1917 was early in the history of oil export from Alaska, but I'll bet this wasn't the first oil spill. Alva Day documented the cleanup after the oil loading dock collapsed. This image also explains why they measure quantity of oil in barrels.
Wonder where those doors lead to??
l.e. on 20th June 2014 @ 7:06am
Taken from a boat ? Hanging drum top center it appears ... being loaded ? Is the person on the right with gloves the "roper" ? Interesting how big the "rings" are around the barrels.
Steve r on 20th June 2014 @ 7:17am
Would guess these barrels of oil were being shipped "into" Southeast Alaska. The standard unit of measurement of oil--as in an oil tanker--is 42 gallons per barrel. Most barrels of oil are 50 or 55 gallon drums. Appears they overestimated how much weight the piling could withstand.
Buzz on 20th June 2014 @ 8:21am
Is there a chance these could be barrels of salted fish?
l.e. on 20th June 2014 @ 10:26am
Guess not, if Alva documented the oil clean up.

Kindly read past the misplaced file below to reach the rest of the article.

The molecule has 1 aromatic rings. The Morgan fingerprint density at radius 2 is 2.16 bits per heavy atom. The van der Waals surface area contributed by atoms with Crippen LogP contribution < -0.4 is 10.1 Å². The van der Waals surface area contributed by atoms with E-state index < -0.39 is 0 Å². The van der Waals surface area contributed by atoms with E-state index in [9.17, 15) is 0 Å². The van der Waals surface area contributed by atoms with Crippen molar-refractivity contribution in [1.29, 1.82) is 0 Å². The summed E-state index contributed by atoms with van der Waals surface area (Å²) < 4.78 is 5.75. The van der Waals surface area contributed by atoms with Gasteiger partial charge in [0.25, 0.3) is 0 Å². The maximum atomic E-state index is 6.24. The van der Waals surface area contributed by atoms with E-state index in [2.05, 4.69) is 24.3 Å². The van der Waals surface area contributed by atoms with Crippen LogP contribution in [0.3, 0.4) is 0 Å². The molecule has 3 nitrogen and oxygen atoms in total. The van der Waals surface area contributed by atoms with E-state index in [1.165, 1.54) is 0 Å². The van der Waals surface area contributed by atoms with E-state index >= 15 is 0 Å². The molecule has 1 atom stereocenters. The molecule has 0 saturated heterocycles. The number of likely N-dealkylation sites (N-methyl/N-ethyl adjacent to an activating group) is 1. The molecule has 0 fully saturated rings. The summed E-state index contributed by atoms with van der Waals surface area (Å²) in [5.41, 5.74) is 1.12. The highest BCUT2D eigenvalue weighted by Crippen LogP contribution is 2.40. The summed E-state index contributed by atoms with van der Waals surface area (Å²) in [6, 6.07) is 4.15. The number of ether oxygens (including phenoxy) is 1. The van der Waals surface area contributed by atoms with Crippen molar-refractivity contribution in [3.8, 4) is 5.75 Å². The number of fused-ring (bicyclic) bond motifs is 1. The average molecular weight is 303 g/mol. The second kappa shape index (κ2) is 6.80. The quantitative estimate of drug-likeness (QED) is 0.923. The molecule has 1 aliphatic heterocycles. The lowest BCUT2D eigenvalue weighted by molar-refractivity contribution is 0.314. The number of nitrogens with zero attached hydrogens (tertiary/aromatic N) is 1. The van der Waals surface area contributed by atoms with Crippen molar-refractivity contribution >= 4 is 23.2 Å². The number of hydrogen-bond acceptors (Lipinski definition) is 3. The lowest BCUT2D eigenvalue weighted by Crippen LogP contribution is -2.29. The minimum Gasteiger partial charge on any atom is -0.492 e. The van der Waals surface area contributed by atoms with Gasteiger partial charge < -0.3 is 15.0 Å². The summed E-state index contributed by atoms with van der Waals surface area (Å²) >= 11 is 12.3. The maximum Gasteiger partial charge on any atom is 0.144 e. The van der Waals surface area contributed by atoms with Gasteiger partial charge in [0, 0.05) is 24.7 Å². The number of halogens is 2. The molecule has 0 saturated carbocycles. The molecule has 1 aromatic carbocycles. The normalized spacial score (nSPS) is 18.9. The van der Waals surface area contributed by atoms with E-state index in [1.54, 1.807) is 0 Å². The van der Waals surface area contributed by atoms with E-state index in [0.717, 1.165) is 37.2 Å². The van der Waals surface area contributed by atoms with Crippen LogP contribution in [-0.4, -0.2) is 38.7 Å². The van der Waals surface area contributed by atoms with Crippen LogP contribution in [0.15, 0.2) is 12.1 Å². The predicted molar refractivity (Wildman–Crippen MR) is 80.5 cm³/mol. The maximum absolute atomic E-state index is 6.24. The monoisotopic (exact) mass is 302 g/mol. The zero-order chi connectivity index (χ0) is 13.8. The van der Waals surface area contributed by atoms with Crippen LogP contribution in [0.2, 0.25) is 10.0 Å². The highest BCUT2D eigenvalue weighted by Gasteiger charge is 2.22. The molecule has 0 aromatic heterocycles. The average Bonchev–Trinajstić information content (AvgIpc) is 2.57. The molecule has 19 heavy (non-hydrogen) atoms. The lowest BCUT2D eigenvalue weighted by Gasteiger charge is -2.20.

In 1917, it looks like the main oil exporting was in Cordova with a well at Katallah.
l.e. on 20th June 2014 @ 10:30am
Was this at the HR docks? Have we seen this dock before?
nels on 20th June 2014 @ 10:45am
One of the images in the series has a note something like "oil and water don't mix" which is why I conclude these are oil barrels.
If I spent some more time researching the dates I could tell you where in Alaska or Canada this was taken, but that will have to wait. I haven't spent nearly as much time studying Day's Alaska images, but it's fun to throw them in for some variety.
Arthur on 20th June 2014 @ 11:03am
Drums of oil are 55 gallons, while barrels of oil are 42 gallons. It really looks like many of the deck boards where not nailed in place. Maybe a shortage of nails when the dock was being built, a fact that was forgotten about when the dock was put into service?
longshot on 20th June 2014 @ 9:34pm
A photo of an Alaska cannery dock with barrels.
I also came across 1913 photos of the dock at Nome, which had been totally destroyed by a storm. So, I suppose the damaged dock could be the result of a storm. Or earthquake.
l.e. on 21st June 2014 @ 11:38pm
In the Oct 6, 1904 Glacier, William Langille writes home to his father in HR about his visit to the oil area in Alaska.
l.e. on 25th September 2014 @ 12:17pm